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U.S. downgrades its diplomatic mission to Palestinians

The U.S. Consulate in Jerusalem. Photo: Thomas Coex/AFP/Getty Images

The Trump administration announced Thursday that it is downgrading its diplomatic mission to the Palestinian Authority after Secretary of State Mike Pompeo said in a statement that the U.S. Consulate in Jerusalem, which was in charge of relations with the Palestinians, will cease to exist and become the "Palestinian Affairs Unit" in the U.S. Embassy in Jerusalem.

Why it matters: This is a dramatic decision. Pompeo described the move as technical and said it was prompted by operational efficiency, but it has big political consequences and symbolism. The decision wipes out another symbol of Palestinian sovereignty that was recognized by both Republican and Democratic administrations over the last 25 years. The consulate is also considered a symbolic U.S. recognition of the Israeli occupation in the West Bank.

U.S. Ambassador to Israel David Friedman will now be in charge of relations with the Palestinians and — for the first time since 1967 — will be formally in charge of contacts with Jewish settlements in the occupied West Bank. The decision also annuls the restriction on diplomats from the U.S. Embassy in Israel to engage in diplomatic work in the West Bank.  

  • It is unclear how Friedman will run relations with the Palestinians. The Palestinian leadership cut ties with the White House over Trump's decision to move the U.S. Embassy to Jerusalem and has refused to engage with Friedman from the start of his appointment, claiming he was a "settler." Palestinian President Mahmoud Abbas also notably called Friedman a "son of a dog."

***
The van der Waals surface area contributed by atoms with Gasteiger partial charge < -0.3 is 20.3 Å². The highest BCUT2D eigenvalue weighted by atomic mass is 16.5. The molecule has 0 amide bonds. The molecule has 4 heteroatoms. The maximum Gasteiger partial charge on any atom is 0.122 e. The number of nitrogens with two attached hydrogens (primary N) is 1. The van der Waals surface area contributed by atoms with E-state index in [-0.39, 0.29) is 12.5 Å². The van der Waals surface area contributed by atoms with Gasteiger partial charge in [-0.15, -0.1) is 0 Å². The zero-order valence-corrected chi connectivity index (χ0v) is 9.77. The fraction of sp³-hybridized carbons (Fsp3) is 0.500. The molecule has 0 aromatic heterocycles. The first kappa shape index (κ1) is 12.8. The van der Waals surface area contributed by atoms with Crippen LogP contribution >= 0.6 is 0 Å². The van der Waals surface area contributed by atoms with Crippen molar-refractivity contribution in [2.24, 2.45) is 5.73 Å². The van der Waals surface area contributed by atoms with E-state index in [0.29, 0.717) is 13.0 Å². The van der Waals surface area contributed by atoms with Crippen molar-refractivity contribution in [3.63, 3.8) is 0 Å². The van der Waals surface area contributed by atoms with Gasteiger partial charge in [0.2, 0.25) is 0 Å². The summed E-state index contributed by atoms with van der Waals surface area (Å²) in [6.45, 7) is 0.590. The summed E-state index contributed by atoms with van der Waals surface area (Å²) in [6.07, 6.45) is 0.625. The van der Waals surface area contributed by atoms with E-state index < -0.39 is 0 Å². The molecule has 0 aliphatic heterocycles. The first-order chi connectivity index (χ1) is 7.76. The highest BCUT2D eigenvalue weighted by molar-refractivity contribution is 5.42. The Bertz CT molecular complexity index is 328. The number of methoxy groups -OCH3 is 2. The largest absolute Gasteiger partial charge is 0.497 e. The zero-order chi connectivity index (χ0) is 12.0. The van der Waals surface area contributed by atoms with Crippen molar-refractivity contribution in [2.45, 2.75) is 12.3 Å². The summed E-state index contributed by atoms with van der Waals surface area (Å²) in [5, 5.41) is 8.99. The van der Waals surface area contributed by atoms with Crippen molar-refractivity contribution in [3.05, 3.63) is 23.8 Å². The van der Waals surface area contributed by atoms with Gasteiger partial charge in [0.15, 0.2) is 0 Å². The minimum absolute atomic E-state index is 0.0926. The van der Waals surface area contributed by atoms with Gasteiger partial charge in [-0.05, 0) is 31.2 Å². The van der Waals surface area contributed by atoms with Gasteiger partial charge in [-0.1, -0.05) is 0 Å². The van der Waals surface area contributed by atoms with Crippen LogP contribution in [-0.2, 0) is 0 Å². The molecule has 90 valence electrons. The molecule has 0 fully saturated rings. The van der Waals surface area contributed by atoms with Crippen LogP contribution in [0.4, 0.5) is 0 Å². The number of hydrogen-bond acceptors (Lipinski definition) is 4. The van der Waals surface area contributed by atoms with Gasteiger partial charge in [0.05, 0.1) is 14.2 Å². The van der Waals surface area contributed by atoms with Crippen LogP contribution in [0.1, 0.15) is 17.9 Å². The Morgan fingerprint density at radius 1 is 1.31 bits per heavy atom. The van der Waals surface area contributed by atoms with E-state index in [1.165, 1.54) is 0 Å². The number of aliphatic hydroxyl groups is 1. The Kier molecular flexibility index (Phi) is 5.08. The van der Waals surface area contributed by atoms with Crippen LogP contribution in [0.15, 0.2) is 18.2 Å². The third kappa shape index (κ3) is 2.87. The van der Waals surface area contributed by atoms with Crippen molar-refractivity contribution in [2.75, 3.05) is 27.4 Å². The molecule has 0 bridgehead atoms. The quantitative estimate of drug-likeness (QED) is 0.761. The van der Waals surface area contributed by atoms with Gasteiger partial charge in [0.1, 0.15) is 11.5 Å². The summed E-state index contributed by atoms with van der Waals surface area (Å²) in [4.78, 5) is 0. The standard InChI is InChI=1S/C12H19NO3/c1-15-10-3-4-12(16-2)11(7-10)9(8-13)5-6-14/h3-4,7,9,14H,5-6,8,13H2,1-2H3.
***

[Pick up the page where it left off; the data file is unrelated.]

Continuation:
A State Department official said the consulate general's work will continue uninterrupted through the new Palestinian Affairs Unit. The official added that Consul General Karen Sasahara is not resigning, but, following the merger, her role will be eliminated and she plans to return to Washington.

More from Pompeo's statement:

  • This decision "does not signal a change of U.S. policy on Jerusalem, the West Bank, or the Gaza Strip. … The United States continues to take no position on final status issues, including boundaries or borders. The specific boundaries of Israeli sovereignty in Jerusalem are subject to final status negotiations between the parties."
  • "We look forward to continued partnership and dialogue with the Palestinian people and, we hope in the future, with the Palestinian leadership."

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